… choose a bright blue (to make it barely visible), and sketch the front limb stretched back—here the horse pushes itself from the ground to gain momentum. The leg can’t go any farther back without losing contact with the ground.
This was the first frame, time to add another. FlipBook has two kinds of frames:
- Keyframes (white) are the frames where something changes
- Empty frames (grey) are the frames where nothing changes (they’re a “filler”, a copy of the keyframe right before them)
Our animation has only 12 frames per second, so we don’t need to add any empty frames in between. To add only keyframes, make sure the key (2) is blue. Then you can simply click Insert Empty Frame (2) and start drawing—it will become a keyframe automatically.
FlipBook has one more amazing function: ghosting. If you select their buttons (3), you’ll see “ghosts” of the other frames to create a precise, smooth transition. You can turn it on and off whenever you want, and adjust the range of ghosting as well.
So, create a new keyframe, make sure you’re still on the Midground layer, and draw the other extreme position: the leg reaching for the ground to push back.
Now we need to draw all the steps in between. Select the first keyframe and create a new keyframe that will land right between these two. Draw the leg losing contact with the ground.
Another keyframe: the leg is in the air and it’s being dragged back to the front.
… and more…
… until it’s right over the ground in the front, ready to touch it. The forward motion cycle is complete!
Let’s go back now. This movement is simpler—just slide the hoof over the ground straight to the back.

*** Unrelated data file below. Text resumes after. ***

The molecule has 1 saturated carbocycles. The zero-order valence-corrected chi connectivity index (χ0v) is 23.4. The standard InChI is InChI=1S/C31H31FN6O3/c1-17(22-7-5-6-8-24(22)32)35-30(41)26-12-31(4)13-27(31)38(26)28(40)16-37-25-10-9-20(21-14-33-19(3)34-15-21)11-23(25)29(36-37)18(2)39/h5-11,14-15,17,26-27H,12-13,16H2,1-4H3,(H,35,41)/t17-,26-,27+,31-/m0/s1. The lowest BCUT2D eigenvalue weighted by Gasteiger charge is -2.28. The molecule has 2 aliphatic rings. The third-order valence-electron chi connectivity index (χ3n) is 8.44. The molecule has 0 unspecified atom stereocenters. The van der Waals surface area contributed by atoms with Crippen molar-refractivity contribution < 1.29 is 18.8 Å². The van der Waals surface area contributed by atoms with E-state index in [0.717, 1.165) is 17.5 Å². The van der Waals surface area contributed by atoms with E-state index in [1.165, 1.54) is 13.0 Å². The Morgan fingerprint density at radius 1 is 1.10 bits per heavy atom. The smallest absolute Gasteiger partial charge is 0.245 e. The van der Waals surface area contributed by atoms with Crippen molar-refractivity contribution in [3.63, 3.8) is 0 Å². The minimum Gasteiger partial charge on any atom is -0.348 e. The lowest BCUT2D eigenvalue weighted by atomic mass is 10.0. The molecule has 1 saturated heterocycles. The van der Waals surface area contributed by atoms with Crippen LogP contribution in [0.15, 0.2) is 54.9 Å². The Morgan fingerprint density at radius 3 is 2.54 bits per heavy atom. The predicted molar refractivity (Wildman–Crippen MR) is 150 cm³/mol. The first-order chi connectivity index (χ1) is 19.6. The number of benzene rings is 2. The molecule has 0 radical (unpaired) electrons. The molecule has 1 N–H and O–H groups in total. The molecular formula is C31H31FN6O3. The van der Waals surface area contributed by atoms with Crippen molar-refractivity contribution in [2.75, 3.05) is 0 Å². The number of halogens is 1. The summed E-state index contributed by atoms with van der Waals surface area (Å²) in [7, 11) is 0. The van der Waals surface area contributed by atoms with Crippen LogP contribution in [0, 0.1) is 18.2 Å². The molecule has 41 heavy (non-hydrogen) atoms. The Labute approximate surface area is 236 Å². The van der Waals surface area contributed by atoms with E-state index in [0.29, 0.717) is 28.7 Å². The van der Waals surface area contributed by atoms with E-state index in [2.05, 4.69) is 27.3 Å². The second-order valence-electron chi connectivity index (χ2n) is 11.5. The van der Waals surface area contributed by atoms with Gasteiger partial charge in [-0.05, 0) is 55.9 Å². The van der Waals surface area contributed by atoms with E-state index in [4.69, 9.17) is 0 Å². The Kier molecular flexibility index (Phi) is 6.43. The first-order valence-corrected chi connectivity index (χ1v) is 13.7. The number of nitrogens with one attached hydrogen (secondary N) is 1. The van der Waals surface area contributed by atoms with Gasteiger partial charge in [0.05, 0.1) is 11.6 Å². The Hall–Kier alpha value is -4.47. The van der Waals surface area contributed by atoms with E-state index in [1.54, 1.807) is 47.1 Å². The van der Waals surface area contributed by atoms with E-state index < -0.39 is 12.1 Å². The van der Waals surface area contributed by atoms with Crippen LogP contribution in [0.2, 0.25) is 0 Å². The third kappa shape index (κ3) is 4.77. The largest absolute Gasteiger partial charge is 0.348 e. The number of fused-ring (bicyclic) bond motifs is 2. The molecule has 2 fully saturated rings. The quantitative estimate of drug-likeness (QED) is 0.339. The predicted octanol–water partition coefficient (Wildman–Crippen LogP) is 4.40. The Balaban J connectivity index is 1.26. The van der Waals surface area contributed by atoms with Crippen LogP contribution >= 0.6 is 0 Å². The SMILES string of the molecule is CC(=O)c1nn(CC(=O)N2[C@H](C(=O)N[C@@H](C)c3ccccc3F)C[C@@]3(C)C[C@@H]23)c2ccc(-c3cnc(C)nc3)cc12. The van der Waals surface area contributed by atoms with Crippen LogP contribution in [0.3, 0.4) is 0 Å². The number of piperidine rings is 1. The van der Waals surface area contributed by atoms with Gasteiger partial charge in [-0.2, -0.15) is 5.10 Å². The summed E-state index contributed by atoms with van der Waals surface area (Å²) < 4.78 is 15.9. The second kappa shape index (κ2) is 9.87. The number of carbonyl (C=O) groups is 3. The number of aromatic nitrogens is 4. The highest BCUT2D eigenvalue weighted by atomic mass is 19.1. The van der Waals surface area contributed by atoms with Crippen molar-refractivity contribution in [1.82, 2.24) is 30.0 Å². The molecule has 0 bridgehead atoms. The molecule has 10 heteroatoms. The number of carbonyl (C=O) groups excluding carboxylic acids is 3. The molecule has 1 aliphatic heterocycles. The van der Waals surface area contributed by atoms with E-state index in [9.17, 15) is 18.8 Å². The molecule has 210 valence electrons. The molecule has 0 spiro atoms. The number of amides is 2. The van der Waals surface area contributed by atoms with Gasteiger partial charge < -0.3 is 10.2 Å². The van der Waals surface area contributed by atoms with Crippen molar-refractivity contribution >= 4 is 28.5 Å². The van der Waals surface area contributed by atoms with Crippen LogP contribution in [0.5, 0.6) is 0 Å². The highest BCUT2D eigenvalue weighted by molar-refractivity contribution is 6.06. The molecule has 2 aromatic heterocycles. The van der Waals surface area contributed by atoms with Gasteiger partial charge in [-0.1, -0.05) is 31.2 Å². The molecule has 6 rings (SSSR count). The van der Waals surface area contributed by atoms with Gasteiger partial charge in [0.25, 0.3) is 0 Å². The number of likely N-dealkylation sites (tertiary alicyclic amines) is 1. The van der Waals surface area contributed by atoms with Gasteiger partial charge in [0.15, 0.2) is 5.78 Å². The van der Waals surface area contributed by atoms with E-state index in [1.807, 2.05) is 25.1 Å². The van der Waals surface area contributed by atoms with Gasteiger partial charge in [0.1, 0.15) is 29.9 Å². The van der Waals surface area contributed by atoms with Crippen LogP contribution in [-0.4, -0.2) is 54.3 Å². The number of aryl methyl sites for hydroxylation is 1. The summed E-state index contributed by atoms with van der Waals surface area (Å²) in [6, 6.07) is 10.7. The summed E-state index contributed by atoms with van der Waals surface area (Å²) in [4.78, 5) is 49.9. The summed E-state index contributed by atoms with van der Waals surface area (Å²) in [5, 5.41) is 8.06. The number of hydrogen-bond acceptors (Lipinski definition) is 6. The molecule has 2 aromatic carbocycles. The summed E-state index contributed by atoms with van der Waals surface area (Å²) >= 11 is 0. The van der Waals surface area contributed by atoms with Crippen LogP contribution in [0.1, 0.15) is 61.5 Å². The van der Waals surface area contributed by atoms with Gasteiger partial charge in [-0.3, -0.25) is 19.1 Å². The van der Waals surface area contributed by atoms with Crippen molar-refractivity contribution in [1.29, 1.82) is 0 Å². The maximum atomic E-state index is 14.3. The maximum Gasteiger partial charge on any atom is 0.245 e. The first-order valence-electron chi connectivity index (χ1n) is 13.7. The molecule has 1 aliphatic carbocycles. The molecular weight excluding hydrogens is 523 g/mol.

Use the same number of frames you have used for the forward motion.
Before you test your animation, make sure it’s set up properly. Field 1 show you the overall number of frames, but the other fields are more important to us: Field 2 shows which frame is the first frame of animation (yes, you can change it!), and field 2—which is the final one. Adjust the numbers to your animation.
Now you can press Enter to see the motion.
But one jumping leg isn’t enough to make the horse walk. Let’s create the other front leg using a trick to make it faster. Use the Lasso Tool (L) to select the backward reaching leg. Copy it and paste on the frame with forward reaching leg.
Do the same with all the other frames, paring the ones that have the same distance between each other as those two. When you’re finished, your animation should look like this:
That’s quite neat, but our horse has four legs to walk on! Let’s work on the other pair now. Select one of the frames with both hooves on the ground and draw the hind leg in a neutral position. You can use your Background layer as a reference.
Draw both extreme positions for this leg: both occur when one of the front legs is in the neutral position.
Draw all the frames in between: make the leg go forward, then backward.
Our animation is almost complete!
Just like you did with the foreleg, make pairs out of the hind legs.